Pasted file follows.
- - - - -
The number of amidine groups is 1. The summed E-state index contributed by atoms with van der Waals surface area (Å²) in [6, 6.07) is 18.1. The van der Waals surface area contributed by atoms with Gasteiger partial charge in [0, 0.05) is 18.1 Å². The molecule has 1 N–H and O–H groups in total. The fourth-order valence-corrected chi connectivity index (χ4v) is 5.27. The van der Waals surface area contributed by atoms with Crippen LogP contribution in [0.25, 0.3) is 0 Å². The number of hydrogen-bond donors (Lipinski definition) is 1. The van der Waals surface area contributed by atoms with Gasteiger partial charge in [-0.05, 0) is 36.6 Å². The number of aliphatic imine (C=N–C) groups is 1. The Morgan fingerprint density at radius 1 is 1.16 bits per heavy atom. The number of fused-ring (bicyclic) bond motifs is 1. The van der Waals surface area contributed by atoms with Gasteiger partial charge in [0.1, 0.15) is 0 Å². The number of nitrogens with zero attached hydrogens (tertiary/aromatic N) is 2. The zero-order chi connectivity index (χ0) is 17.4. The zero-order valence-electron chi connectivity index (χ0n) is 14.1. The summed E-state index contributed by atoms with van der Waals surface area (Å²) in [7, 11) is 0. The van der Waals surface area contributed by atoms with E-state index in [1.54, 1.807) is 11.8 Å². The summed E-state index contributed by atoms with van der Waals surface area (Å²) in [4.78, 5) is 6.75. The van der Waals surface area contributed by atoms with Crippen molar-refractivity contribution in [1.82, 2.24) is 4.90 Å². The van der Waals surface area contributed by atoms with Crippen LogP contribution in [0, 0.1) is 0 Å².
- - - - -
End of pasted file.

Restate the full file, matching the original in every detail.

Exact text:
The number of amidine groups is 1. The summed E-state index contributed by atoms with van der Waals surface area (Å²) in [6, 6.07) is 18.1. The van der Waals surface area contributed by atoms with Gasteiger partial charge in [0, 0.05) is 18.1 Å². The molecule has 1 N–H and O–H groups in total. The fourth-order valence-corrected chi connectivity index (χ4v) is 5.27. The van der Waals surface area contributed by atoms with Crippen LogP contribution in [0.25, 0.3) is 0 Å². The number of hydrogen-bond donors (Lipinski definition) is 1. The van der Waals surface area contributed by atoms with Gasteiger partial charge in [-0.05, 0) is 36.6 Å². The number of aliphatic imine (C=N–C) groups is 1. The Morgan fingerprint density at radius 1 is 1.16 bits per heavy atom. The number of fused-ring (bicyclic) bond motifs is 1. The van der Waals surface area contributed by atoms with Gasteiger partial charge in [0.1, 0.15) is 0 Å². The number of nitrogens with zero attached hydrogens (tertiary/aromatic N) is 2. The zero-order chi connectivity index (χ0) is 17.4. The zero-order valence-electron chi connectivity index (χ0n) is 14.1. The summed E-state index contributed by atoms with van der Waals surface area (Å²) in [7, 11) is 0. The van der Waals surface area contributed by atoms with E-state index in [1.54, 1.807) is 11.8 Å². The summed E-state index contributed by atoms with van der Waals surface area (Å²) in [4.78, 5) is 6.75. The van der Waals surface area contributed by atoms with Crippen molar-refractivity contribution in [1.82, 2.24) is 4.90 Å². The van der Waals surface area contributed by atoms with Crippen LogP contribution in [0, 0.1) is 0 Å².